The rich are getting richer and the poor are getting poorer, and for that we can largely blame policies of envy that increasingly restrict investors’ access to wealth-building instruments.
Case in point: I was recently invited to participate in a private placement, and the required paperwork was, to put it mildly, discouraging. I don’t just mean that it would have taken an inordinate amount of time to complete. I mean that no ordinary retail investor could easily fill out the paperwork without the assistance of an attorney or accountant—or both. The entire process is so convoluted and complicated that it’s easier to take out a mortgage than it is to invest in private equity (PE) and venture capital (VC).
Which is a shame. Multiple studies have shown that alternatives such as PE and VC can far outperform publicly traded stocks. One study in particular showed that a hypothetical $10,000 investment in a fund that tracks the S&P 500 would have grown to $76,123 over the 30 years through 2017. Not bad—until you learn that the same $10,000, invested in private equity, would have grown to an average $211,071, or 2.5 times greater than the S&P 500 returns.
Granted, PE/VC have their own unique set of risks, and shares are extremely illiquid. But the way regulators have it set up, only the uber-wealthy—those who can afford a team of lawyers and accountants—are able to participate. The barriers are simply too high for 99 percent of investors, and so they’re locked out.
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More and More Companies Choosing to Stay Private
This all comes at a time when companies are tapping private financing more and more in an effort to skirt going public. There are a multitude of reasons why companies are choosing to stay private, some of which I discussed last summer. One of the reasons is that publicly traded firms are facing tougher and costlier regulations. Growth in accounting and auditing fees for public companies nearly doubled between 2016 and 2017, while similar fees for private companies shrank somewhat.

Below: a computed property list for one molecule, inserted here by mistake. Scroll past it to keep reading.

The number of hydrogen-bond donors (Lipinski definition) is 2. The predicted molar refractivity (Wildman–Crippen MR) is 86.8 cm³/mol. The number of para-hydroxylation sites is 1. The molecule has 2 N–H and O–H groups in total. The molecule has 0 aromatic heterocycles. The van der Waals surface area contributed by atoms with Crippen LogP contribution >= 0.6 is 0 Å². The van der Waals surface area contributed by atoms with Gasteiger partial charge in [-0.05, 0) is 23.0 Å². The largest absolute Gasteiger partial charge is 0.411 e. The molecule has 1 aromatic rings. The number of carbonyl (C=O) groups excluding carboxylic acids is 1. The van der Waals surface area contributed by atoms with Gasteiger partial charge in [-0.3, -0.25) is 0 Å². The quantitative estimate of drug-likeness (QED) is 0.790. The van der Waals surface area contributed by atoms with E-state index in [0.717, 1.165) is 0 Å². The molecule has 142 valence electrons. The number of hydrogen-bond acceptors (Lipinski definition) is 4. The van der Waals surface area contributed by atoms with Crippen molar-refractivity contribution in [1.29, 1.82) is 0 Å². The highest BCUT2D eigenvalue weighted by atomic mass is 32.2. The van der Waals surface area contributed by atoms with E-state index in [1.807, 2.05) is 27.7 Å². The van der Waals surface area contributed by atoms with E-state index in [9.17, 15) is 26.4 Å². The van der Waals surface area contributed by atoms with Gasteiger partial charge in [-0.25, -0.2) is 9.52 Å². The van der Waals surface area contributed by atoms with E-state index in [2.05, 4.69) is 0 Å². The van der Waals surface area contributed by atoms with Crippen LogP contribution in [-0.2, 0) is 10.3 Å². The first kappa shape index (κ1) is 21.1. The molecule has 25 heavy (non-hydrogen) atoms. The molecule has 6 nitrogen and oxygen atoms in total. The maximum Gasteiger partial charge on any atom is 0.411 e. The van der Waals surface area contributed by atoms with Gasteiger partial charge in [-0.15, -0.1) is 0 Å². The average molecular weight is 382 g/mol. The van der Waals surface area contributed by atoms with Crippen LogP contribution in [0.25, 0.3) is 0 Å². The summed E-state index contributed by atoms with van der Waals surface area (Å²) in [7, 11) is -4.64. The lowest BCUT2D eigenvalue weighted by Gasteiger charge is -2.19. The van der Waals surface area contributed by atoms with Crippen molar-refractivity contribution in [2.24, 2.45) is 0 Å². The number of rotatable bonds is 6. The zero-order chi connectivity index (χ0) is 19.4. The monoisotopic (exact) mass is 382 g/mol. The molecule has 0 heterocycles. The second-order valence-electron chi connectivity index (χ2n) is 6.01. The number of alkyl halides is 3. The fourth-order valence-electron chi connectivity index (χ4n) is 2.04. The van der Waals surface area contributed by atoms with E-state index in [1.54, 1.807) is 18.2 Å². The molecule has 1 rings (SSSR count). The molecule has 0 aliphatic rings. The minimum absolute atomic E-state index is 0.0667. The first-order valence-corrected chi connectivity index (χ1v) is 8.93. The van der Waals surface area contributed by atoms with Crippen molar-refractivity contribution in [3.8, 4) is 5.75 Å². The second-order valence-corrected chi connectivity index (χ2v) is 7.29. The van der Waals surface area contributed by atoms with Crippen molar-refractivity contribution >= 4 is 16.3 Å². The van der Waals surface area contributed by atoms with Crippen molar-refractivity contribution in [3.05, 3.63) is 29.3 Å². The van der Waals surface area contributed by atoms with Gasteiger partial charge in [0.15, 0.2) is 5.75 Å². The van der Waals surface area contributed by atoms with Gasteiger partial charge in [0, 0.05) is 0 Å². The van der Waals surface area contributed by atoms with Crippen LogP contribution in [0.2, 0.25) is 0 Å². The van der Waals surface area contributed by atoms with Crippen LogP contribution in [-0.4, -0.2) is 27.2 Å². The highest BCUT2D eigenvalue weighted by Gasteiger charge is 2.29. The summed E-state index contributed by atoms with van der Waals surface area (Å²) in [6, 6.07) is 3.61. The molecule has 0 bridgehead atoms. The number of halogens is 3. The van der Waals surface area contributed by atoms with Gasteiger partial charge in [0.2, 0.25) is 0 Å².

And it’s not as if staying private is hurting companies. According to the Committee on Capital Markets Regulation (CCMR), U.S. companies have raised more than twice as much equity through private offerings than they did through initial public offerings (IPOs). In 2016 alone, companies raised as much as $110 billion through private offerings, 340 percent more than companies raised in IPOs.
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Compounding this is the fact that the percentage of Americans with money invested in the public stock market is trailing earlier years. In an April survey, only 55 percent of Americans said they owned stocks, either directly or indirectly. That’s down considerably from the series high of 65 percent set in April 2007, soon before the financial crisis.
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So if Americans aren’t invested in the stock market and are restricted from getting access to PE and VC, how are they growing their wealth? The unfortunate answer is that many are not. As I shared with you back in March, one in five Americans have absolutely nothing saved for retirement.
Capitalism Under Threat
I’ve heard from colleagues and others that the high barriers to entry for PE and VC are by design. Some lawmakers would simply prefer that you don’t invest at all, for a number of reasons. Investing isn’t “politically correct,” for one. It doesn’t fit a socialist agenda. Wall Street, we’re told, is “evil.”
No wonder public opinion of capitalism in general has dipped in recent years. A survey conducted in March by RealClearPolitics found that 45 percent of registered voters—nearly half—said that Wall Street banks and investment firms were making it more difficult for Americans to attain the American Dream. Only 13 percent said they were making it easier. What’s more, Gallup found last year that a majority of registered Democrats had a more favorable view of socialism than they did capitalism.
These attitudes, in turn, motivate certain legislators to pass even stricter laws based on envy and jealousy. Elizabeth Warren, the Massachusetts senator whose polls in the 2020 presidential race are rising, is “no friend of the equity market,” says David Rosenberg, chief economist and strategist at Gluskin Sheff. The number one issue that investors should be worried about right now, according to Rosenberg, “should actually be the rising prospect of an Elizabeth Warren presidency, coupled with the House staying Democrat and the Senate flipping that way.”
If lawmakers and bureaucrats truly cared about addressing income inequality and improving social mobility, they would relax the barriers that stop investors from participating. (In fact, current SEC commissioner Robert Jackson has stated he wants to do just that.)
Until that happens, though, I would make sure I’m setting aside what I can every month.
By Frank Holmes